WIRED September 2017

The Wired mission is to tell the world something they've never heard before in a way they've never seen before. It's about turning new ideas into everyday reality. It's about seeding our community of influencers with the ideas that will shape and transform our collective future. Wired readers want to know how technology is changing the world, and they're interested in big, relevant ideas, even if those ideas challenge their assumptions—or blow their minds.

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2 мин.
stress test

ILLUSTRATOR Zohar Lazar expected that depicting the anxieties of our tech-addled lives (“The Great Tech Panic,” page 54) would be a lighthearted, even comic process. Then came the tide of dread. See, Lazar recently put aside his paints and began working exclusively on an iPad. “Now I’m completely dependent on this one device,” he says. “I’ve got all these massive files—what if I lose them? If my iPad konks out I’m up shit creek.” Lazar, a frequent WIRED contributor, set about pouring his fears into an everyman character who represents all of us, fretful about a new world that we’re still learning how to navigate. Return of the Nerd(s) Back when uber was just an overused German word, wired’s Angry Nerd ranted about everything from correct sci-fi terminology to superhero headgear. After…

2 мин.
dark times

THEY’RE IN THE NEWS. They’re in our elections. Russian hackers have even invaded critical infrastructure that keeps the heat on and the lights burning, as senior writer Andy Greenberg reported in July (“Lights Out”). And while two power-grid hacks in Ukraine don’t explicitly threaten the United States, they absolutely represent a new, all-digital way to wage war on any nation. Of course, the US is already grappling with plenty of other challenges: Lauren Smiley’s story about the killing of an Indian tech worker in Olathe, Kansas, (“Murder in the Heartland”) brought readers to tears. In both cases, our best shot at facing these dangers is to understand them. @WIRED / MAIL@WIRED.COM Re: “Lights Out”: Russian hackers take aim at infrastructure “A POWER-GRID HACK COULD KNOCK OUT YOUR NETFLIX AND HULU, SO PAY…

4 мин.
out of this world

B BEFORE HE ROCKETED off to spend a year in space, one of Scott Kelly’s final acts on Earth was peeing on the back tire of a van. Not because you can’t pee in space (you can—it just requires some suction). It’s tradition: Yuri Gagarin, who made it to space first, did the same thing. In Kelly’s new book, Endurance, the veteran astronaut writes about that and all the other weird practices and rituals and anxieties and safety checks and responsibilities and more safety checks that go into preparing for, and then spending, a chunk of your life in perpetual free fall. The main takeaway: It’s hard. Coffee comes in plastic bags. Space smells funny. There’s never enough chocolate pudding. But these pesky truths, along with some extreme ennui, are something…

1 мин.
c-suite gigs

WHAT DO WE WANT? C-level jobs! When do we want them? As soon as we acquire the necessary job skills, meet the right people, and find a company with appropriate pathways for growth! Here’s what the Chief Something Officer planetary system looks like, based on data from job-search site Glassdoor and student-services firm Chegg (where I have my day job). Turns out, CEOs share many of their top 10 skills with many other roles, making it perhaps easier to wriggle up to that post, while chief compliance officers are largely single-skill sharers. And if salary is important to you, chief medical officer is the way to go. Too bad you’ll probably need another degree for that. METHODOLOGY: BASED ON THE TOP 10 SKILLS ASSOCIATED WITH EACH ROLE, AS DETERMINED BY CHEGG.…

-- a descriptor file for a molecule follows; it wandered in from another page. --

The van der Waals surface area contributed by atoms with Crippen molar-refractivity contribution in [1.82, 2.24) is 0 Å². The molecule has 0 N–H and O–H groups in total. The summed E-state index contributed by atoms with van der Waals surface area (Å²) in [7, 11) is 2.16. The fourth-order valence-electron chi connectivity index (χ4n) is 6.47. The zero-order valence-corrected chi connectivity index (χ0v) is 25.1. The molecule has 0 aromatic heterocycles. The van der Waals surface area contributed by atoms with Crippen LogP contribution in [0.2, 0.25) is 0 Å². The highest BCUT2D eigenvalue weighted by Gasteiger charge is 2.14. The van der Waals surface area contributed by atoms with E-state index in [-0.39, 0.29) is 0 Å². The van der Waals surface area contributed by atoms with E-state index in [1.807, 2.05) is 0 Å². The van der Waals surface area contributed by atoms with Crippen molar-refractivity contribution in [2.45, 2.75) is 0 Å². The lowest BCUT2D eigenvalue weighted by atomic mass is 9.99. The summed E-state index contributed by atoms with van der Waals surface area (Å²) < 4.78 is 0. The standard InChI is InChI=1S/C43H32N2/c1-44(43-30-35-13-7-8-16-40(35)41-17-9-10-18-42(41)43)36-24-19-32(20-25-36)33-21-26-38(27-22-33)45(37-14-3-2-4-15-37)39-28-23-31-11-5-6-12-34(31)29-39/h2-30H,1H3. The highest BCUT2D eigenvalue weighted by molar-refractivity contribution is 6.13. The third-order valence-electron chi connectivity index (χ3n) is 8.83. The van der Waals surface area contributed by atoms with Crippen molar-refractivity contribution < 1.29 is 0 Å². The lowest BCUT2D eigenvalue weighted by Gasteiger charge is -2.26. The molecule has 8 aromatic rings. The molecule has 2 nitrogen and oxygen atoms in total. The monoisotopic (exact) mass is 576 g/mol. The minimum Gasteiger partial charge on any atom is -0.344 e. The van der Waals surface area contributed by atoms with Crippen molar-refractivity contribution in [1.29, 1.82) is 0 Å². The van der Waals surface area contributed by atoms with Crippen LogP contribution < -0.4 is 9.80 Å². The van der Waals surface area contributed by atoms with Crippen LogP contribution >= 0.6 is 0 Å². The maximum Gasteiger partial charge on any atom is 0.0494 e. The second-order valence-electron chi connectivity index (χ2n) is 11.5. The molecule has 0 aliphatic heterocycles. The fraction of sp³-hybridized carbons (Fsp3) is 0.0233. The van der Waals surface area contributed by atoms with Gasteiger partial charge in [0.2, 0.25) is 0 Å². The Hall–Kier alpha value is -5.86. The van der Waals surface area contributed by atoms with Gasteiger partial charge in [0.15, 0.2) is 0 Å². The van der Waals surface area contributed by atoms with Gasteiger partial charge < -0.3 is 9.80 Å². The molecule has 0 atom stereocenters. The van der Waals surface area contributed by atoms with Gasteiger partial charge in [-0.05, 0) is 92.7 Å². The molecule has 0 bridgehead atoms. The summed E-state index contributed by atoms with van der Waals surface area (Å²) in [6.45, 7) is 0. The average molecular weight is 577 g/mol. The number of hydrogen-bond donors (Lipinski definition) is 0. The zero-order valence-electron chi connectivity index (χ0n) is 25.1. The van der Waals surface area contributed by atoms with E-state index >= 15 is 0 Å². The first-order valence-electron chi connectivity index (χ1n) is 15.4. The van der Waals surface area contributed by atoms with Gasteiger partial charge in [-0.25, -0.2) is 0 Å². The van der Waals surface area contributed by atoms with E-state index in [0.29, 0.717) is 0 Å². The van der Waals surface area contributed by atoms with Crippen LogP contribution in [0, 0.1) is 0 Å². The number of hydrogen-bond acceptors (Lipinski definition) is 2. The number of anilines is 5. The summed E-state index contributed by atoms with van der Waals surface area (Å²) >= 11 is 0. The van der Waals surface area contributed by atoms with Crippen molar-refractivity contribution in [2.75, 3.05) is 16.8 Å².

2 мин.
game changer

WHO: Marie Lu, YA sci-fi writer FAVORITE GAME: Journey. “It’s this sweeping ode to the vast unknown. I played it through twice and cried both times.” GUILTY PLEASURE: Assassin’s Creed: Brotherhood. “It’s so deliciously fun. I love the Renaissance Italy open world.” IDOL: Brian Jacques, the Redwall series. “I worshipped his work as a kid.” MODERN HERO: Sabaa Tahir, An Ember in the Ashes series. “Everything good fantasy should be: cinematic and epic.” SCI-FI AUTHOR MARIE LU sets her trilogies in shadowy realms, from a militarized police state (Legend) to a hunted secret society (The Young Elites). But as a former videogame designer for Disney Interactive Studios, Lu was conjuring up dark, fantastical worlds long before her books became best sellers. In Warcross, out this month, Lu embraces her gamer roots. ¶ The novel is set in a global video…

2 мин.
brick høuse denmark’s lego landmark

IN THE QUAINT town of Billund, Denmark, 30 teens have the ultimate after-school job: disassembling the thousands of creations that will be built each day by visitors to the Lego House, opening September 28. (Hear that? It’s the clattering of 25 million Legos under one roof.) Designed by hotshot Danish architect Bjarke Ingels, the 40,000-squarefoot playscape features zones where Lego-loving kids and their equally enthralled parents can dig into a block-filled pool, direct a stop-motion movie, and launch toy cars off a ramp. Visitors can tag photos of their handiwork via RFID wristbands and view them later in the Lego House app. But though the mod museum is tricked out with tech, brickheads will find plenty of tributes to the classic plastic piece. That includes a gallery of masterworks submitted…